By establishing those themes, “Blind Spot” is a gripping mission statement for Summertime Songs—which, despite its title, is hardly a set of road trip anthems. Instead, this record (mostly) bears the same cold, frosty, early morning fragility that made Marigolden such a beautiful, beguiling listen. According to the press materials for the record, Porterfield wrote all 10 tracks while his wife was pregnant with their first child. His anxiety at becoming a father is the main driving force of the songs. It’s also the trigger for his fight-or-flight instinct, which Porterfield ponders repeatedly throughout. Sometimes, he sees running away as a form of self-preservation (as on the propulsive first single, “Never Look Back”). Other times, like on the numerous songs about his marriage, he imagines his own regret at leaving it all behind. “I see you every time I go, and every time I think of home, and every time I feel alone, every time a plane flies low, every time I hear the phone, every time my cover’s blown,” he sings on “Every Time,” his voice becoming more distraught with each word.
Porterfield has a tendency as a writer to flit from one image or moment to the next without warning, like a TV flipping channels. The stream-of-consciousness style often makes it feel like he’s working through complex emotions in real time, for the rest of us to hear. That feeling was part of what made Marigolden such a fascinating record, and it lends a similar level of emotional rawness to Summertime Songs. Case-in-point is “Summertime,” an exuberant synth-blasted rocker that wouldn’t have sounded out of place on Born in the U.S.A. In the space of less than five minutes, he goes from slow dancing with his wife on a summer evening, to standing on the porch and listening to the married couple next door scream at each other, to trying his hardest not to be scared shitless about becoming a father. It’s a technicolor feast of sound and emotion, almost overwhelming in its depth and breadth of feeling. No one else writes songs like this.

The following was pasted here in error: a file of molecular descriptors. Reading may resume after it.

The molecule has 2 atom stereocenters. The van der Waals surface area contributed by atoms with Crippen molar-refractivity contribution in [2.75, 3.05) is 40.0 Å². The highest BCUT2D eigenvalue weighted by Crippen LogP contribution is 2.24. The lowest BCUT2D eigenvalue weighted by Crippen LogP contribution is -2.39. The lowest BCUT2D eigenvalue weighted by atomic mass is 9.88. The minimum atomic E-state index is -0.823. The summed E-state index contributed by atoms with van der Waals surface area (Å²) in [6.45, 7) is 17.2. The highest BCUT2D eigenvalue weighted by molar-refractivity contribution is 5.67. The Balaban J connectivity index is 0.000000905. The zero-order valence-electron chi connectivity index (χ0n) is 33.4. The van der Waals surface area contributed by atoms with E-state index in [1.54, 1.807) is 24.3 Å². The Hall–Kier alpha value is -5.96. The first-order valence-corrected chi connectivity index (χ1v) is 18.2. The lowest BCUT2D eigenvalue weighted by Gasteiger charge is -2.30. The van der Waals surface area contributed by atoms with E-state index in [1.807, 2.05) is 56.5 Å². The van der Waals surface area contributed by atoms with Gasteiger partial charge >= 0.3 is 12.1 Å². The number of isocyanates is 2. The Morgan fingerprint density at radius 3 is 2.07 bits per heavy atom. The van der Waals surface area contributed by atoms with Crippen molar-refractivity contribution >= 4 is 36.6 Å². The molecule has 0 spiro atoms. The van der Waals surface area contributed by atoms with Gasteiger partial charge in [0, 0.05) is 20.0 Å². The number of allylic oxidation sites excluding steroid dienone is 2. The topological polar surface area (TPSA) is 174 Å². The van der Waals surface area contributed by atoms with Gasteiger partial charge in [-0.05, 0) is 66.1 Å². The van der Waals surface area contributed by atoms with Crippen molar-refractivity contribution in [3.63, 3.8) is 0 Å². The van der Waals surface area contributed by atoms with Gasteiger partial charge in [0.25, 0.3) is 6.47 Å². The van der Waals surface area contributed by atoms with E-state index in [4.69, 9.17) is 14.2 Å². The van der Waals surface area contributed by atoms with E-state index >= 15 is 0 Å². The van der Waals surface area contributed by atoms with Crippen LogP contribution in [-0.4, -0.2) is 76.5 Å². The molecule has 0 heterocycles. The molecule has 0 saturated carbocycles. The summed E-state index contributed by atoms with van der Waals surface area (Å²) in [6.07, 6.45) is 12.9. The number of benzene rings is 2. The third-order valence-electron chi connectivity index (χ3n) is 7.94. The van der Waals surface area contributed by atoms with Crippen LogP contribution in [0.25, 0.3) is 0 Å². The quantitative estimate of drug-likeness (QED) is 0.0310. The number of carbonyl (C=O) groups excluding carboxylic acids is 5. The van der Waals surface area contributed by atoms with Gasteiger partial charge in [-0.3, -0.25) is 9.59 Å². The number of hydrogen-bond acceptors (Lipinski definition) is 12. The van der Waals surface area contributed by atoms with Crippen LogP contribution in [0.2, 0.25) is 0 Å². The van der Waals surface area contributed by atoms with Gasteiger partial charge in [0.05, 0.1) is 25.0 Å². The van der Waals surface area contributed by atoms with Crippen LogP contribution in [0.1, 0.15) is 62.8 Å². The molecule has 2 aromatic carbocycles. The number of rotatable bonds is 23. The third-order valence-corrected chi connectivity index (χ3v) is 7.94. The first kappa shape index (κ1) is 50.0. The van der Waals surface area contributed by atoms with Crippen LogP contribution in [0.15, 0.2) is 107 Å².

Summertime Songs is a brave record. Marigolden was more obviously courageous, because accepting and opening up about addiction is never an easy thing to do. Summertime Songs, though, is every bit as unguarded. It’s an album where the writer shines a spotlight on his deepest anxieties and insecurities, and on the frailties and imperfections of his marriage. Here, Porterfield acknowledges that you can love your partner deeply while still having days where your relationship just doesn’t work. Those days of doubt don’t undo the good things, though, as the album’s closing track epitomizes. Stark and haunting, “Everything I Need” is as honest and unflinching as any love song written this decade. “And if our health should leave, if the rescuers don’t see us, if the ones in power lie and deceive/I don’t trust this moment, baby, but I want to believe,” he bellows in desperation on the bridge. The last words of the record, meanwhile, are a re-commitment: “When everything is changing/You are everything I need.” It’s another satisfying end-credits roll for Porterfield and his family. Once again, I just hope it isn’t the end of the story.